Phys .org: Fake news ‘vaccine’: Online game may ‘inoculate’ by simulating propaganda tactics . “A new online game puts players in the shoes of an aspiring propagandist to give the public a taste of the techniques and motivations behind the spread of disinformation—potentially ‘inoculating’ them against the influence of so-called fake news in the process.”
Columbia Journalism Review: Erasing history. “In the 21st century, more and more information is ‘born digital’ and will stay that way, prone to decay or disappearance as servers, software, Web technologies, and computer languages break down. The task of internet archivists has developed a significance far beyond what anyone could have imagined in 2001, when the Internet Archive first cranked up the Wayback Machine and began collecting Web pages; the site now holds more than 30 petabytes of data dating back to 1996. (One gigabyte would hold the equivalent of 30 feet of books on a shelf; a petabyte is a million of those.) Not infrequently, the Wayback Machine and other large digital archives, such as those in the care of the great national and academic libraries, find themselves holding the only extant copy of a given work on the public internet. This responsibility is increasingly fraught with political, cultural, and even legal complications.”
TechCrunch: Fake news is an existential crisis for social media . “The claim and counter claim that spread out around ‘fake news’ like an amorphous cloud of meta-fakery, as reams of additional ‘information’ — some of it equally polarizing but a lot of it more subtle in its attempts to mislead (for e.g., the publicly unseen ‘on background’ info routinely sent to reporters to try to invisible shape coverage in a tech firm’s favor) — are applied in equal and opposite directions in the interests of obfuscation; using speech and/or misinformation as a form of censorship to fog the lens of public opinion. This bottomless follow-up fodder generates yet more FUD in the fake news debate. Which is ironic, as well as boring, of course. But it’s also clearly deliberate.” One of those articles that deserves a better headline than it gets. A deep dive with lots of links to other news articles and background. Very good stuff.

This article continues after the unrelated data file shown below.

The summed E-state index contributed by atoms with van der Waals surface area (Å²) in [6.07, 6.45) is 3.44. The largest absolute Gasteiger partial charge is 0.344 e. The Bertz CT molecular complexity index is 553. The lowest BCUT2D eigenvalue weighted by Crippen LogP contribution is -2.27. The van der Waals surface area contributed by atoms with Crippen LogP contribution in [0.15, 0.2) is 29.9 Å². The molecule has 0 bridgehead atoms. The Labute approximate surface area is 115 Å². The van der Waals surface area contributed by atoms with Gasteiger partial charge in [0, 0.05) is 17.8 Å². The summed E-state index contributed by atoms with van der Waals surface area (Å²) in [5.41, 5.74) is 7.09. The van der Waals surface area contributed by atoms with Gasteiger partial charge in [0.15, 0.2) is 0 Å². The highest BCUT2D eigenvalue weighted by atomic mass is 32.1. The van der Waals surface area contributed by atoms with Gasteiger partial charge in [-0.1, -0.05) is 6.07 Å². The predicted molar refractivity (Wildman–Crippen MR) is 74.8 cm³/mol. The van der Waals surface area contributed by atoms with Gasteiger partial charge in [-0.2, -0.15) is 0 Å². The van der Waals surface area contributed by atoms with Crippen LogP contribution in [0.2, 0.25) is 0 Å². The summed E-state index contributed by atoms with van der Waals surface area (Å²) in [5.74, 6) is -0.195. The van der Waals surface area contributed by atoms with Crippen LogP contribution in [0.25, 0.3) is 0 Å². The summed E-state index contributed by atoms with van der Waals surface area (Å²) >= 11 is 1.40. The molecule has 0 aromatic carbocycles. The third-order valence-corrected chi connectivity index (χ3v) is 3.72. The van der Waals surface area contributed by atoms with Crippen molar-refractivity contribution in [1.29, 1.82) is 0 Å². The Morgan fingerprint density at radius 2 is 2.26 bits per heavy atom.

Wired: Inside The Two Years That Shook Facebook—and The World. “[Benjamin] Fearnow, a recent graduate of the Columbia Journalism School, worked in Facebook’s New York office on something called Trending Topics, a feed of popular news subjects that popped up when people opened Facebook. The feed was generated by an algorithm but moderated by a team of about 25 people with backgrounds in journalism. If the word ‘Trump’ was trending, as it often was, they used their news judgment to identify which bit of news about the candidate was most important. If The Onion or a hoax site published a spoof that went viral, they had to keep that out. If something like a mass shooting happened, and Facebook’s algorithm was slow to pick up on it, they would inject a story about it into the feed.”
Quartz: Facebook “likes” are a powerful tool for authoritarian rulers, court petition says. “A Cambodian opposition leader has filed a petition in a California court against Facebook, demanding the company disclose its transactions with his country’s authoritarian prime minister, whom he accuses of falsely inflating his popularity through purchased ‘likes’ and spreading fake news.”
LMT Online: U of I team studying spread of information on social media. “University of Illinois researchers are using a $4 million grant to study how information moves across social media, affecting people’s beliefs and shaping events. Computer Science Professor Tarek Abdelzaher (TAR’-ek AHB’-del-zah-hair) is leading a team that received a five-year grant from the Defense Advanced Research Projects Agency. The team has been modeling information spread on Instagram and Twitter and will study other platforms.”
TechCrunch: The real consequences of fake porn and news. “For a democratic society in which the presumption of truth is generally the default response to most content, we will quite soon live in a world where everything must be considered fake without evidence to the contrary. It’s as if we suddenly moved to an authoritarian country and needed to constantly dismiss the propaganda we see every day. When it comes to policy problems facing startups, tech companies, political parties and governments together, this challenge is about as thorny as they come.”